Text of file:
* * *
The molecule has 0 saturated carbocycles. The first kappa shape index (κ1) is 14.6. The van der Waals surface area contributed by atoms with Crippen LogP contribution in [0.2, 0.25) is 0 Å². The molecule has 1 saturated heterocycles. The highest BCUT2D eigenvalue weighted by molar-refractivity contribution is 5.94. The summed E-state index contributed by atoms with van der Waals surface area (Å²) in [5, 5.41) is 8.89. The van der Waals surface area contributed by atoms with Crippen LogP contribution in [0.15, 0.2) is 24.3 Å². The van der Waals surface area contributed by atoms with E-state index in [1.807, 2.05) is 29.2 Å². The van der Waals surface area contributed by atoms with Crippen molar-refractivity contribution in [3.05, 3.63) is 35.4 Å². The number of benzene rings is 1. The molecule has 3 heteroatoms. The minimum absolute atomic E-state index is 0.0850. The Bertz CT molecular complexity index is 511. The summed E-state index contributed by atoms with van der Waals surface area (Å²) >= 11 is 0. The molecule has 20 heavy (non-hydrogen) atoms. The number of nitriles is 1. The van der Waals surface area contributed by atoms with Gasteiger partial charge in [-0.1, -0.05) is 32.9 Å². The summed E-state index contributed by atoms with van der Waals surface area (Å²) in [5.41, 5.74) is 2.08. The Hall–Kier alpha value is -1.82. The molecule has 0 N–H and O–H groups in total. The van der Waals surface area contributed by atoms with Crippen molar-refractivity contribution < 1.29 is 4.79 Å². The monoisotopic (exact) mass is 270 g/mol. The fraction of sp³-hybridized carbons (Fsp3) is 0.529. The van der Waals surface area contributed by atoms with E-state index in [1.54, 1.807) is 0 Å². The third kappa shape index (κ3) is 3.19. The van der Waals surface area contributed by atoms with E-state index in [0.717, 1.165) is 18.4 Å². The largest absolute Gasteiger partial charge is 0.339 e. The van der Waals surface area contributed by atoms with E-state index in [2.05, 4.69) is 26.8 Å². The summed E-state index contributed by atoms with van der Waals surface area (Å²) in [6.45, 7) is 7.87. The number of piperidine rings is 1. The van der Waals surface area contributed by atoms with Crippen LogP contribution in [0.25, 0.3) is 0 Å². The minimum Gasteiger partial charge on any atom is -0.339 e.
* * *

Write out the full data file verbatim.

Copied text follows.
The molecule has 0 saturated carbocycles. The first kappa shape index (κ1) is 14.6. The van der Waals surface area contributed by atoms with Crippen LogP contribution in [0.2, 0.25) is 0 Å². The molecule has 1 saturated heterocycles. The highest BCUT2D eigenvalue weighted by molar-refractivity contribution is 5.94. The summed E-state index contributed by atoms with van der Waals surface area (Å²) in [5, 5.41) is 8.89. The van der Waals surface area contributed by atoms with Crippen LogP contribution in [0.15, 0.2) is 24.3 Å². The van der Waals surface area contributed by atoms with E-state index in [1.807, 2.05) is 29.2 Å². The van der Waals surface area contributed by atoms with Crippen molar-refractivity contribution in [3.05, 3.63) is 35.4 Å². The number of benzene rings is 1. The molecule has 3 heteroatoms. The minimum absolute atomic E-state index is 0.0850. The Bertz CT molecular complexity index is 511. The summed E-state index contributed by atoms with van der Waals surface area (Å²) >= 11 is 0. The molecule has 20 heavy (non-hydrogen) atoms. The number of nitriles is 1. The van der Waals surface area contributed by atoms with Gasteiger partial charge in [-0.1, -0.05) is 32.9 Å². The summed E-state index contributed by atoms with van der Waals surface area (Å²) in [5.41, 5.74) is 2.08. The Hall–Kier alpha value is -1.82. The molecule has 0 N–H and O–H groups in total. The van der Waals surface area contributed by atoms with Crippen molar-refractivity contribution < 1.29 is 4.79 Å². The monoisotopic (exact) mass is 270 g/mol. The fraction of sp³-hybridized carbons (Fsp3) is 0.529. The van der Waals surface area contributed by atoms with E-state index in [1.54, 1.807) is 0 Å². The third kappa shape index (κ3) is 3.19. The van der Waals surface area contributed by atoms with E-state index in [0.717, 1.165) is 18.4 Å². The largest absolute Gasteiger partial charge is 0.339 e. The van der Waals surface area contributed by atoms with E-state index in [2.05, 4.69) is 26.8 Å². The summed E-state index contributed by atoms with van der Waals surface area (Å²) in [6.45, 7) is 7.87. The number of piperidine rings is 1. The van der Waals surface area contributed by atoms with Crippen LogP contribution in [0.25, 0.3) is 0 Å². The minimum Gasteiger partial charge on any atom is -0.339 e.